Subject: "The future is here. It's just not widely distributed yet."
From: "Tim O'Reilly" <tim@oreilly.com>
Date: Tue, 09 Apr 2002 15:08:59 -0700

I found that William Gibson quote a few months ago, and it struck me as so
appropriate that I've been using it to kick off my talks ever since.  And I
just wrote down a version of that talk for InfoWorld (see
http://www.infoworld.com/cto).  But since they only posted it as a PDF, I've
also put it up on my site in html at
http://www.oreillynet.com/cs/weblog/view/wlg/1271.  It's a lot about how
hackers ("alpha geeks") show us the shape of the future. They bend
technology with brute force to make it do what they want long before
commercial vendors typically have offerings for less tech-savvy people.

There's also an article on this topic resulting from an interview I did with
Steve Gillmor of InfoWorld at
http://staging.infoworld.com/articles/op/xml/02/04/08/020408opcurve.xml?Temp
late=/storypages/ctozone_story.html.  As with all such articles, there's a
mix of stuff that he got wrong with stuff that I really said, but I did like
a lot of it.  

Why am I sending this to this list?

As many of you know, I periodically get into activism about emerging
technologies that I think are important.  So I'm trying to get open source
developers to think further out about the implications of some of the
technological changes that are upon us.  Sun and Microsoft are gearing up
for a battle to control next generation network computing architectures.
What's important to me is that we build that next generation internet
operating system in a way that supports participation, innovation and
unintended consequences, which to me are what matters most about open
source.  There's a lot of great work happening in the open source world, but
it's not clear to the mainstream where it fits in, and it's sometimes seems
that it's not as clear to the OSS developers as it should be where the
opportunities lie.

I know that in some ways this is same old, same old, since I've been
evangelizing about the network side of open source for years.  (See for
example http://tim.oreilly.com/p2p/ and http://www.oreillynet.com/pub/a/251)
Still, this stuff is ever more relevant, I thought that I should invite you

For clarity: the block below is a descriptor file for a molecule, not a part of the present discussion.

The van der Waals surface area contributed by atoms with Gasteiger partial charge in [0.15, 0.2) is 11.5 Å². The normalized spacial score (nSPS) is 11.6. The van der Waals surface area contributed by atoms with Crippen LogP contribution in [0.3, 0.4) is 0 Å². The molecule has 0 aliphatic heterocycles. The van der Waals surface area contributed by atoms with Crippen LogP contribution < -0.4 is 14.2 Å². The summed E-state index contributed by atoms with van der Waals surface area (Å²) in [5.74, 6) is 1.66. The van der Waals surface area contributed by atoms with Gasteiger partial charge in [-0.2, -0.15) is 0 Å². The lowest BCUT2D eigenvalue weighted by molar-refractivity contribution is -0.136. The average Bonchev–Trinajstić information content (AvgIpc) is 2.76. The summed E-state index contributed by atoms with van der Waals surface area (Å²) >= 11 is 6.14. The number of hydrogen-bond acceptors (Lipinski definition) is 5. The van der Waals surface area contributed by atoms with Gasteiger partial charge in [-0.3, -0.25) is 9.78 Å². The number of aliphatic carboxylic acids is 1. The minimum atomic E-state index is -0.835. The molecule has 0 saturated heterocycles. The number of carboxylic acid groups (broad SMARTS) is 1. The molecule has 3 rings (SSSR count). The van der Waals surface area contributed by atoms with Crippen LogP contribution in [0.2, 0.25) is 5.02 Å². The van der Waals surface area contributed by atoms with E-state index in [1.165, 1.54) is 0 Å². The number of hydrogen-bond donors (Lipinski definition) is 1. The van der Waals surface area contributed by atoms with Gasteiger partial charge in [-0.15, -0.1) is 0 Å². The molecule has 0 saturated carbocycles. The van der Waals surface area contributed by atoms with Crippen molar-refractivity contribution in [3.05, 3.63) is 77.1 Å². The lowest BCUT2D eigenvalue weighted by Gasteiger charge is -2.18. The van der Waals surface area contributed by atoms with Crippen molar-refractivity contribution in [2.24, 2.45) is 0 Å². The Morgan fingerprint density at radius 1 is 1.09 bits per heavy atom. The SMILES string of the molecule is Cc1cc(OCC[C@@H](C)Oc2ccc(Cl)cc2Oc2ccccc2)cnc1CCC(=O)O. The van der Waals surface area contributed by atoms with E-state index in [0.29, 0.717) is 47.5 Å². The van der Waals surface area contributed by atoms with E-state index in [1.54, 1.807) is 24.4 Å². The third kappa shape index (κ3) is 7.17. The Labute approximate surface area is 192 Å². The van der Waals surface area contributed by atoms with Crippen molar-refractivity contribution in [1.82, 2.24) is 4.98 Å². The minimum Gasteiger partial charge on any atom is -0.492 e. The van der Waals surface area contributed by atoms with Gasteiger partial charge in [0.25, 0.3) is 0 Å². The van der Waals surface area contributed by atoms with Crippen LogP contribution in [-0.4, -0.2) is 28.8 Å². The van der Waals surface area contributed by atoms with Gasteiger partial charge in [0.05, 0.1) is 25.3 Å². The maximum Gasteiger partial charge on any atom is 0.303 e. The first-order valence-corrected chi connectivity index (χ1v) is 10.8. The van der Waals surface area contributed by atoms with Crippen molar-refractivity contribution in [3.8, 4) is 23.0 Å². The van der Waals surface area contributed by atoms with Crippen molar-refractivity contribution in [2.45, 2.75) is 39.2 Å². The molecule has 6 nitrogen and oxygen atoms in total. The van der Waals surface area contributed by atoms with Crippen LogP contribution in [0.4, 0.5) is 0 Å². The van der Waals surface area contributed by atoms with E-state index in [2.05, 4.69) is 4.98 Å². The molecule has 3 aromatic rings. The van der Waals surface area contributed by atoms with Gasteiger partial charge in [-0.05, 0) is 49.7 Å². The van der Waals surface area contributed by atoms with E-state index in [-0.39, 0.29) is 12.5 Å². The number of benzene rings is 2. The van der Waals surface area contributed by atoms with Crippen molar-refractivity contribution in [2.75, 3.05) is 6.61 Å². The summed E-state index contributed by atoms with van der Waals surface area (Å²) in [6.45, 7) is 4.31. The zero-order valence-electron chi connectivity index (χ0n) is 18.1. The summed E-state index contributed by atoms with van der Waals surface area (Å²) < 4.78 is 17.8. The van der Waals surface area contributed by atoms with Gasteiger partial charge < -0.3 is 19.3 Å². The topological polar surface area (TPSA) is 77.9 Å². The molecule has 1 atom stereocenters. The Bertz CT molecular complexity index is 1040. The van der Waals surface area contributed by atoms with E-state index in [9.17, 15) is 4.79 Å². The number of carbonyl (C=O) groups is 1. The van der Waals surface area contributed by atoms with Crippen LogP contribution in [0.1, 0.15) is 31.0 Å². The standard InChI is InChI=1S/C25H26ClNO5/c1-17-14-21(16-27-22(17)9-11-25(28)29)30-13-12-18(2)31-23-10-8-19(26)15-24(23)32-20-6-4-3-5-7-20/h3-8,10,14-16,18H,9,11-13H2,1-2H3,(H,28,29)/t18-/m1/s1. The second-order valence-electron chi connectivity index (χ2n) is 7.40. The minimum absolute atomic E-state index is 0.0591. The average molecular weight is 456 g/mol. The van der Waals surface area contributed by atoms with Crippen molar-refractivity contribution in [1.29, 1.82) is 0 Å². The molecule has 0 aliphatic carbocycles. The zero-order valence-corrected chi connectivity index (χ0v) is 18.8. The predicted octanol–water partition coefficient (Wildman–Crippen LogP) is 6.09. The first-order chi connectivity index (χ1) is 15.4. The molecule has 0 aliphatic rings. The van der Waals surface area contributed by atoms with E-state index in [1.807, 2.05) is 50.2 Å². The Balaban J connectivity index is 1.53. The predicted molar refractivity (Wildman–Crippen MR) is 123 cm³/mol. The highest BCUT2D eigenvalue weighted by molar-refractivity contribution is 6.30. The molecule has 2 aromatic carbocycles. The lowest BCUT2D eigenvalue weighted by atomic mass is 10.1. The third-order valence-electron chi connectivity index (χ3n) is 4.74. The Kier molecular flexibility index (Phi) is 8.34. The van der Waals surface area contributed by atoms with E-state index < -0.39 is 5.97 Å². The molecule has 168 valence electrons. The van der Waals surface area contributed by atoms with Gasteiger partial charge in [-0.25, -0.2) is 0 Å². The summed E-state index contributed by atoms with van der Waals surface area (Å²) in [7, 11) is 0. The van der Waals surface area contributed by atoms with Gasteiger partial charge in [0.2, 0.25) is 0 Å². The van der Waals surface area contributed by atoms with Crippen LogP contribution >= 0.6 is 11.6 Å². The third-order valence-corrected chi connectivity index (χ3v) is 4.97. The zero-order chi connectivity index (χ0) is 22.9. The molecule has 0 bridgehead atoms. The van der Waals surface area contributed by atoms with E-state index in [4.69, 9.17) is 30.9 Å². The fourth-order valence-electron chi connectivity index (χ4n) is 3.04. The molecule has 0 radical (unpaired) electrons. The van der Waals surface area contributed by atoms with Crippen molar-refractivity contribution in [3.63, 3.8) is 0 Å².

guys to read the stuff I've written.  But I want to go further than that.  I
want to offer fsb subscribers five free passes to our upcoming Emerging
Technologies Conference:  Building the Internet Operating System (May 13-16
in Santa Clara, CA).

For more information about the conference, see
http://conferences.oreilly.com/etcon/

Registration for the free Conference Passes are on a first-come,
first-serve basis. You must register *no later than May 3, 2002* to get
a free pass.  To register, call 1-800-998-8838 and ask for Linda Holder,
or email lholder@oreilly.com with a copy of this message.  Be sure to
identify yourself as coming from the free software business list.  The free
passes include two meals each day of the conference, but do not include
travel or hotel expenses.

If there are more than five people from the list who want to attend, we'll
offer a 50% discount from the usual fees for anyone who is a list member as
of the date of this posting, or who otherwise has legitimate credentials as
an open source developer.  And since we're offering only a limited number of
free passes, please don't ask for one unless you really plan to attend.

My hope is that getting some networking between fsb types and the people who
are doing next generation networking would be a Good Thing.  I hope to see
some of you there. 

-- 
Tim O'Reilly @ O'Reilly & Associates, Inc.
1005 Gravenstein Highway North, Sebastopol, CA 95472
1-707-829-0515 http://www.oreilly.com, http://tim.oreilly.com